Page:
The question is terms of nearly a recession -- and Germany and France are at the limit of a recession -- should we implement very strictly the pact -- that is, the ceiling at 3 percent of deficit maximum -- or not? That is a debate. And I think it is a useful debate. Here you don't have this kind of limits. But you have a debate -- what is reasonable, and what is not. And it is a fair debate. The debate is should we inject more money to give a boost to the economy and the growth, or should we maintain the rule very strictly so that the rule is respected and the treaty is not interpreted in a way which could be a danger for all the partners? This debate is going on between democratic partners. It's a very lively debate. And I think it's a healthy debate. And when I discuss this issue with American specialists, with Alan Greenspan or the best bankers in New York, they are more on our side, I must say, of this debate that is. It is obvious that when you are near depression, near recession, you need to inject enough flexibility in the system so that the economy will rebound. And then the deficit will be reduced, because the economy will inject more money from the taxes in the budget, and the deficit will be disappearing fast. So the debate is there.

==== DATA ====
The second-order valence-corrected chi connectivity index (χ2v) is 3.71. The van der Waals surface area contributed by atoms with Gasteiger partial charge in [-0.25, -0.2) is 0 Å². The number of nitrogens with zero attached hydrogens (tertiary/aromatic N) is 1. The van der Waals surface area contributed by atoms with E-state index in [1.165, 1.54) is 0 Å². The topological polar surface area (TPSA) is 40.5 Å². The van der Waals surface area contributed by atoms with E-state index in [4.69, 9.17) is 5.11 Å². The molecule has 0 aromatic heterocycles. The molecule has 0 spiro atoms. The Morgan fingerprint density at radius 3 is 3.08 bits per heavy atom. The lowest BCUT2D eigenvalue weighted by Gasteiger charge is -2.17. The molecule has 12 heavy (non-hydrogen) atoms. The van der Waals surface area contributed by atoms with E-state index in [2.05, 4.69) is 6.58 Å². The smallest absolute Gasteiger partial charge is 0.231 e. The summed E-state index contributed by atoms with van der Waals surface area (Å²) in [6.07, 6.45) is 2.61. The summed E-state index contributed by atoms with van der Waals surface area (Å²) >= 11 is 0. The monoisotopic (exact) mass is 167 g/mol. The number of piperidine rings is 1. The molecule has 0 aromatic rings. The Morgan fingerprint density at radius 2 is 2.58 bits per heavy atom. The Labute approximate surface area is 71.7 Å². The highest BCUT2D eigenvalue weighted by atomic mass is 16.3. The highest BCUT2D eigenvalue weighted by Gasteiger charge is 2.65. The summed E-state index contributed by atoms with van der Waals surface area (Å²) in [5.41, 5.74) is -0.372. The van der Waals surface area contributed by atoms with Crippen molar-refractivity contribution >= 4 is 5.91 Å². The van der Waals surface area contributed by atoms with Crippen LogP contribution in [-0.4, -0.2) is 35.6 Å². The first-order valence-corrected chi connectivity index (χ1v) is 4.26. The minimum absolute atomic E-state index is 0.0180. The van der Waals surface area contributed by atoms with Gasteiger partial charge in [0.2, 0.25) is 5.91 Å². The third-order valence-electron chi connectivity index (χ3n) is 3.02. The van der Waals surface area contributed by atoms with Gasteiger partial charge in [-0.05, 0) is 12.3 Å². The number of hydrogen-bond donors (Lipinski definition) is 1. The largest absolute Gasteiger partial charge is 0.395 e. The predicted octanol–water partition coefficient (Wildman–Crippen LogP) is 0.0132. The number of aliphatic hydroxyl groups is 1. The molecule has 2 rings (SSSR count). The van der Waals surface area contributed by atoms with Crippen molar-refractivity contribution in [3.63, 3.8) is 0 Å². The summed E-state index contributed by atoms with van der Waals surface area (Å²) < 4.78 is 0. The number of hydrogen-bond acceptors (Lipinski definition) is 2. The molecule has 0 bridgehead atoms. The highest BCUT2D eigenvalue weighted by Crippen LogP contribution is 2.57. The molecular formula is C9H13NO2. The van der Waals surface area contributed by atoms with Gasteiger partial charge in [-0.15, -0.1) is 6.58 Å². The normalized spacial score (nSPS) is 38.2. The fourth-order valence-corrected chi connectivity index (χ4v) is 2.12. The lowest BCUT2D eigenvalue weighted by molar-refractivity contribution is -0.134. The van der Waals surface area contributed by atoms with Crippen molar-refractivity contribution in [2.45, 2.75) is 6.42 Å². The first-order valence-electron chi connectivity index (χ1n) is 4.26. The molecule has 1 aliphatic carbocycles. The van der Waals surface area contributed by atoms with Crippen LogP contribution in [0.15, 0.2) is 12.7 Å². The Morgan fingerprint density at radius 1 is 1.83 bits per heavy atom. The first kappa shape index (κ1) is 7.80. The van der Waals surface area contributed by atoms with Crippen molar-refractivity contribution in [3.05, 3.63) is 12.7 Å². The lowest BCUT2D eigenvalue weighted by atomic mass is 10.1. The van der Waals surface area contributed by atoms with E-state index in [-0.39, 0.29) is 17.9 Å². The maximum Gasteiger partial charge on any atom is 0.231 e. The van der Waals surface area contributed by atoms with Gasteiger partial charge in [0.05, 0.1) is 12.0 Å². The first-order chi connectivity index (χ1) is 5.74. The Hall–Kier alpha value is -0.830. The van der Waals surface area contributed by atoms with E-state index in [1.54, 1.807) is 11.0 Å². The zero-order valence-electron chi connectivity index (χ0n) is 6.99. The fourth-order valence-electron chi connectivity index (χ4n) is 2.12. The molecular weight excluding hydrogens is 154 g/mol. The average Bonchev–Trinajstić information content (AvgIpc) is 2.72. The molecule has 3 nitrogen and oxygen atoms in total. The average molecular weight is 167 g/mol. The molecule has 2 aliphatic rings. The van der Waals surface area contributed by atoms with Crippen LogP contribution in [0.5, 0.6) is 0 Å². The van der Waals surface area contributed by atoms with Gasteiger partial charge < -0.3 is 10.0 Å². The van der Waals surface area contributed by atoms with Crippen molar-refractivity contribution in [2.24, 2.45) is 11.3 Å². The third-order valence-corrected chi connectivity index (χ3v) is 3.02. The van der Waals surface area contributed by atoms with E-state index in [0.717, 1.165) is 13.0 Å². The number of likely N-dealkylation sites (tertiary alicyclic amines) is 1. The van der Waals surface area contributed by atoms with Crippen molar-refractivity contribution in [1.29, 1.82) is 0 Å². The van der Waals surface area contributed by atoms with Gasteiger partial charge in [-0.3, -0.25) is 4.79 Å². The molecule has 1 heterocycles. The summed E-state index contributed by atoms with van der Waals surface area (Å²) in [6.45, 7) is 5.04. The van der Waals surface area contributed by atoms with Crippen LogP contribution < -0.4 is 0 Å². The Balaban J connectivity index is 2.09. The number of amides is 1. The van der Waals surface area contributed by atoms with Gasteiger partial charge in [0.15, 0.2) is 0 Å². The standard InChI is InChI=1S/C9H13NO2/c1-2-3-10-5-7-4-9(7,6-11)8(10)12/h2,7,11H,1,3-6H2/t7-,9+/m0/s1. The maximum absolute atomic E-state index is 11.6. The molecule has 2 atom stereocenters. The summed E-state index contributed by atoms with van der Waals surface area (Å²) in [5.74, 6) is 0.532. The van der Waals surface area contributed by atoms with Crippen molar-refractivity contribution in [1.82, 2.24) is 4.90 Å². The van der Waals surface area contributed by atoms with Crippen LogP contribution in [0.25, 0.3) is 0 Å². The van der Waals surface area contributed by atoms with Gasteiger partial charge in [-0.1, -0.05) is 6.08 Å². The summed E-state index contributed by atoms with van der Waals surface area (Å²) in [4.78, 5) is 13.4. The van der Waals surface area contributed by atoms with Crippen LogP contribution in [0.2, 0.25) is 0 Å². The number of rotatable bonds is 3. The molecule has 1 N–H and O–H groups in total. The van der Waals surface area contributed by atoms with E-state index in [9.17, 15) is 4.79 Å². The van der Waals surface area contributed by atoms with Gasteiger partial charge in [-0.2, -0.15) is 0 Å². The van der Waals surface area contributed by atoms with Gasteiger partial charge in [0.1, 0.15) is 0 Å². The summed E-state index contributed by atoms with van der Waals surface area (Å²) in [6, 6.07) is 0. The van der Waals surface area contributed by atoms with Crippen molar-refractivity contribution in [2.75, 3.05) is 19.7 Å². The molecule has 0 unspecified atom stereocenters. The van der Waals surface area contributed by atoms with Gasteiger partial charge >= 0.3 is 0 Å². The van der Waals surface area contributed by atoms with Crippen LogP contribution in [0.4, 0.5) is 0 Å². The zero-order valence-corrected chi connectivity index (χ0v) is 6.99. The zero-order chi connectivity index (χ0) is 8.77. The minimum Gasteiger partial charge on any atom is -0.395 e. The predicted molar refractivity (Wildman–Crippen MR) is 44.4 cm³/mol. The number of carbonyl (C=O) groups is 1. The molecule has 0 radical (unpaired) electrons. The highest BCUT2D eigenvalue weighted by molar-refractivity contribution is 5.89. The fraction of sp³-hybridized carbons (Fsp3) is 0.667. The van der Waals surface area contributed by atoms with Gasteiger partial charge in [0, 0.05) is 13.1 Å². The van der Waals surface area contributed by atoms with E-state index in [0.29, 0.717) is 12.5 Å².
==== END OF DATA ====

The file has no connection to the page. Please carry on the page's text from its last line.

We are doing our best in France to limit our deficits. Our hope is that we'll be back around three percent and less in the next two years. And I think it is possible if the economic growth is back soon.

Question: (Speaks in French.)

Jean-David Levitte: See, this is Europe. (Laughter.)

(Off mike) -- George Washington University. Just last week we have seen European defense ministers, together with American defense ministers, gathering here in the U.S. to discuss the implementation of NATO's rapid reaction force. At the same time we have the efforts within the European Union to establish its own rapid reaction force. And you mention that in your speech. There is a great discussion on whether to implement this rapid reaction force independent from NATO or in an integrated way. Don't we have an Europeans a great opportunity now as we strengthen our common foreign policy to give a more important contribution to the transatlantic alliance and not to separate ourselves from this alliance? Thank you.